The famous Sadler Car Teapot first appeared in 1937 and was manufactured by James Sadler and Sons Ltd at their pottery at Burslem, Stoke-on-Trent. The design is probably the most iconic teapots ever, and most teapots collectors would have one in their collection. They are also popular among collectors of automobilia. Production ceased during the war and was then started again when the war had finished. We take a brief look at the background of the Sadler Car Teapots along with a Sadler Car Teapots price guide. (Click for current Sadler Car Teapots on ebay.co.uk and ebay.com)
In the 1930s the teapot was initially made in black, blue, maroon and pink were all decorated with platinum lustre. Later and found in greater numbers are green, yellow or cream colours. Later examples especially after the war were often of single colours and mottled and had less lustre than the 1930s examples.
The base of the teapot was impressed with the mark “Made In England. Registered No-820236” and the decorator’s initials in gilt. After the war a printed “Sadler” back stamp appeared.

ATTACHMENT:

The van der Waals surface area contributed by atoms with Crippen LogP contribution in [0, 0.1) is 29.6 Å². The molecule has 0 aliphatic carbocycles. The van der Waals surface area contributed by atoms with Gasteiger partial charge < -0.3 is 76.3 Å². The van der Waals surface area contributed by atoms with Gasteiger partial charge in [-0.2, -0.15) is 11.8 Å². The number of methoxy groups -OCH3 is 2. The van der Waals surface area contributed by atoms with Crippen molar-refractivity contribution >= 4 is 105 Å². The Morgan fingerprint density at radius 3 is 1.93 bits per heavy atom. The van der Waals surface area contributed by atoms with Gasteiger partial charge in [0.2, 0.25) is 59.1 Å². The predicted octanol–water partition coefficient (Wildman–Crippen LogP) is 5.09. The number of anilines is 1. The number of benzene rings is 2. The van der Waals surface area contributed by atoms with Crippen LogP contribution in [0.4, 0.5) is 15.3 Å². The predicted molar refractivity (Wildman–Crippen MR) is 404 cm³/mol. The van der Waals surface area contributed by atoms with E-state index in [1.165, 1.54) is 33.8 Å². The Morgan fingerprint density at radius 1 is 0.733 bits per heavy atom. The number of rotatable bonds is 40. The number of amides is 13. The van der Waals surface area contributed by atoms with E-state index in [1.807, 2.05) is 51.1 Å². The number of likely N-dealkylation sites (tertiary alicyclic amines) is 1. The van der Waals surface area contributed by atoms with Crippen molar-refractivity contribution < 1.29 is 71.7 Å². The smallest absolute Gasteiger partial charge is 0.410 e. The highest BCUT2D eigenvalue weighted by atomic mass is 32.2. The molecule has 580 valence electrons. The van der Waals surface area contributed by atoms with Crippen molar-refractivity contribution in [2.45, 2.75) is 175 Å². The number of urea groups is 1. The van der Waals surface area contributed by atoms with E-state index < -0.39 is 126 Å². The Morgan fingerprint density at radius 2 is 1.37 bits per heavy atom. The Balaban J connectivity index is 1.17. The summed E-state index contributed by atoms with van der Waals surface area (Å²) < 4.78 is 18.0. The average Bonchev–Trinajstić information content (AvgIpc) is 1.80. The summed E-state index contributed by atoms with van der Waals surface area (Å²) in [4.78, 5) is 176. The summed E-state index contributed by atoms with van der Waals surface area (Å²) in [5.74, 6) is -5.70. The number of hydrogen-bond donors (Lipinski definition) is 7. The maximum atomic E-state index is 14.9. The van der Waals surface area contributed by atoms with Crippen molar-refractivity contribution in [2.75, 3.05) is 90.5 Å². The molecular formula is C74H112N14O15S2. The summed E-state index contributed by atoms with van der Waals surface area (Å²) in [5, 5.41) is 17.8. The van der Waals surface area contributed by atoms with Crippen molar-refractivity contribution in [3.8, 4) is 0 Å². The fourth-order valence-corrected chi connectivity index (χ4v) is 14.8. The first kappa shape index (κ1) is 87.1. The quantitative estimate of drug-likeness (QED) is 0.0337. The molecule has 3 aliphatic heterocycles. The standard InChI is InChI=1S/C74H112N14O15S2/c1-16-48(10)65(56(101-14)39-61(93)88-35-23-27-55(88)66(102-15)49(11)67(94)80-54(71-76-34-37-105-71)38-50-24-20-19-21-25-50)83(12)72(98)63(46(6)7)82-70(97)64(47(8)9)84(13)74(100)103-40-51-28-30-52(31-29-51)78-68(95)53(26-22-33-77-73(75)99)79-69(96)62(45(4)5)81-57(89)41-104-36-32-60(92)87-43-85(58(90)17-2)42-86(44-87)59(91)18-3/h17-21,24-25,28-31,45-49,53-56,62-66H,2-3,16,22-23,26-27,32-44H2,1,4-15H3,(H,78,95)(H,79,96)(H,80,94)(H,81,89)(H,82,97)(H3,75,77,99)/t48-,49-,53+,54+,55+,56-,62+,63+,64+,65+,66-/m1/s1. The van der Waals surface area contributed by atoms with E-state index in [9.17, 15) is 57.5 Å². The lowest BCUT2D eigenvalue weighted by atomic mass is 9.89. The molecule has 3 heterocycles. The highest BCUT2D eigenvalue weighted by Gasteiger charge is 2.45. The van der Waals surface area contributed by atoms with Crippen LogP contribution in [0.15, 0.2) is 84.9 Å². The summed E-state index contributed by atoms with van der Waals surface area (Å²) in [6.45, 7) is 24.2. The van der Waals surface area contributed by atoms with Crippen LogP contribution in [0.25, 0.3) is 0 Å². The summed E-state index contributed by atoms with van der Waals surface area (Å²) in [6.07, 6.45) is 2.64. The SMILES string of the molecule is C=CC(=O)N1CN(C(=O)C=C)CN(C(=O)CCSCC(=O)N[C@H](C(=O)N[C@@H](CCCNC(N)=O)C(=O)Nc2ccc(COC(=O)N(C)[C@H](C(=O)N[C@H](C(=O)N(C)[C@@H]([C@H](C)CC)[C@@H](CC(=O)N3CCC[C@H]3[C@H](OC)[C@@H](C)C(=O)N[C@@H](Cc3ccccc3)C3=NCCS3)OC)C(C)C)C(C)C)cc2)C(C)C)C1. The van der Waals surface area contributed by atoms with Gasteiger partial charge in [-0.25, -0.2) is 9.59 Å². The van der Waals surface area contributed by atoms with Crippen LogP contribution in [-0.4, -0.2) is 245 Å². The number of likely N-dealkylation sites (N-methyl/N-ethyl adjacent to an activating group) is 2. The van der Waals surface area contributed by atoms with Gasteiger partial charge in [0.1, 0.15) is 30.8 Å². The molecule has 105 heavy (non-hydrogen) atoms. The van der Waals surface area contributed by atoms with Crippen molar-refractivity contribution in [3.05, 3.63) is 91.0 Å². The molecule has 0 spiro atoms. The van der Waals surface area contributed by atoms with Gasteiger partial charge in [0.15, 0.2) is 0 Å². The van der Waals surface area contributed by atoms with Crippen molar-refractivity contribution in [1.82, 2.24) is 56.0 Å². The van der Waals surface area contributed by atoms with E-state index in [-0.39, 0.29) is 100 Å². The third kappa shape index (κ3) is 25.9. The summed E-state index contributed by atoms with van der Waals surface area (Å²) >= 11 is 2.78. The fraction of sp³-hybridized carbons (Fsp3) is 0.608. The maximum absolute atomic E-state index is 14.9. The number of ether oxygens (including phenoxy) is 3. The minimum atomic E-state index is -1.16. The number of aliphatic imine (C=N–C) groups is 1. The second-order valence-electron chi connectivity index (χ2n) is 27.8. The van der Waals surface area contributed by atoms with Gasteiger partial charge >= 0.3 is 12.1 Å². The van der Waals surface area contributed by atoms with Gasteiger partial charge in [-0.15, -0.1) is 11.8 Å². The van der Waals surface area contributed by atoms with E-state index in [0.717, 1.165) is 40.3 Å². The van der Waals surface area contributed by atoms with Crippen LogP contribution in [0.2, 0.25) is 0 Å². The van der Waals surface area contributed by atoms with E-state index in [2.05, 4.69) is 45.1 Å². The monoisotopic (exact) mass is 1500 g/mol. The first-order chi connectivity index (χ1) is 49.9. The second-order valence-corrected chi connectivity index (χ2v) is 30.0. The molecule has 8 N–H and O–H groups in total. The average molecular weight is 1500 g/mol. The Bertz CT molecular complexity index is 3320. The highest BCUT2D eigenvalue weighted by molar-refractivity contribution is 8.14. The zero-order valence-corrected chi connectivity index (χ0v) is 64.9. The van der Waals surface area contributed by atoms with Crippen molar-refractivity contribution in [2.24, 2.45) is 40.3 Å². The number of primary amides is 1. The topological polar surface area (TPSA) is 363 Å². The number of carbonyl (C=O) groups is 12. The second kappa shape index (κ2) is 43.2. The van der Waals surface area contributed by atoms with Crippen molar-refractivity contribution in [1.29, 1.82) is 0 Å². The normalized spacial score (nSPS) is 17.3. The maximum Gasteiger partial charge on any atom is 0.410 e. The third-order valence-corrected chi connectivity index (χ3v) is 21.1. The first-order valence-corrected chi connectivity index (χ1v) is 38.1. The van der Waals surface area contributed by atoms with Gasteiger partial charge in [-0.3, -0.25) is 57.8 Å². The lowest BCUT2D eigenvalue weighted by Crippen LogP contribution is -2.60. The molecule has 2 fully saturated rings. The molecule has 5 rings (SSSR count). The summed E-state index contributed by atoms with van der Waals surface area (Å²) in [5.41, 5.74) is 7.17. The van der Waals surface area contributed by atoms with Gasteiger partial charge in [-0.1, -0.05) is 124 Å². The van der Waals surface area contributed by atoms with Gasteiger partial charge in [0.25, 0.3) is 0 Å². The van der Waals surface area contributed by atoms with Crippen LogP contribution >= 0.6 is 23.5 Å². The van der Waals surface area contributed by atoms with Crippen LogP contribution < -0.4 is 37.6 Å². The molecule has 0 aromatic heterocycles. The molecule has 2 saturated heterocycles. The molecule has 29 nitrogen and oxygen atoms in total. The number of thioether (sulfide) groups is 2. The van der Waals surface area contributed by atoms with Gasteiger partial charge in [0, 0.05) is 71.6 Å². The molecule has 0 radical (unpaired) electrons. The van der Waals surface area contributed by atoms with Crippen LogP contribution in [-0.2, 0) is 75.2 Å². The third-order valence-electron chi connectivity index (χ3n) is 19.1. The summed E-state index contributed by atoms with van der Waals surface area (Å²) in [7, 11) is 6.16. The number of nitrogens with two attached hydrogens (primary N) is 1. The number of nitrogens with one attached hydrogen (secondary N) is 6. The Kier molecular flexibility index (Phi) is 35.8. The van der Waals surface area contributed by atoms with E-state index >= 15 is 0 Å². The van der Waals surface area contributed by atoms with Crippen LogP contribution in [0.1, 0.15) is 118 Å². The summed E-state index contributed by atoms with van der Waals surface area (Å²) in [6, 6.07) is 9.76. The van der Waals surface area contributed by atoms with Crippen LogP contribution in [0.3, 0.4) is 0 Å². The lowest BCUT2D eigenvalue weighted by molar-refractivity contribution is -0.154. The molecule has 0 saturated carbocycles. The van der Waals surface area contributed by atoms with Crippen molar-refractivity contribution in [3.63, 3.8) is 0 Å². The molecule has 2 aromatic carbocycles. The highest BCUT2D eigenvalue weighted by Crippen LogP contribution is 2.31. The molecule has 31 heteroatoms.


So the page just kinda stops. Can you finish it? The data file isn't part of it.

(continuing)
The Mabel Lucie Attwell Sadler Car Teapot
This is the most collectables and valuable of the Sadler Car Teapots. It featured a white glaze with transfer prints featuring the designs of Mabel Lucie Attwell. Mabel Lucie Attwell designs include Betty’s Tea Party, Wendy Watering, Your Licence Please and features the number plate OKT42. It had orange paint features such as the driver’s helmet and the car grill.
What did the OKT42 stand for on the Sadler Teapot?
Models made prior to the war featured a number plate OKT42.
This number represented ‘ OKAY, TEA FOR TWO ‘.
Production of the Sadler Car Teapot ended in the 1950s.
The design and the production moulds of the racing car teapot were purchased by Peter Wood, an avid collector of original Art Deco novelty teapots and for a number of years he made his own high quality versions of the teapot in Stoke on Trent, these all have the “Racing Teapots” logo printed on the underside, production of these has also now ceased. 1
Sadler also produced creamer and sugar to compliment its line of early racing teapots.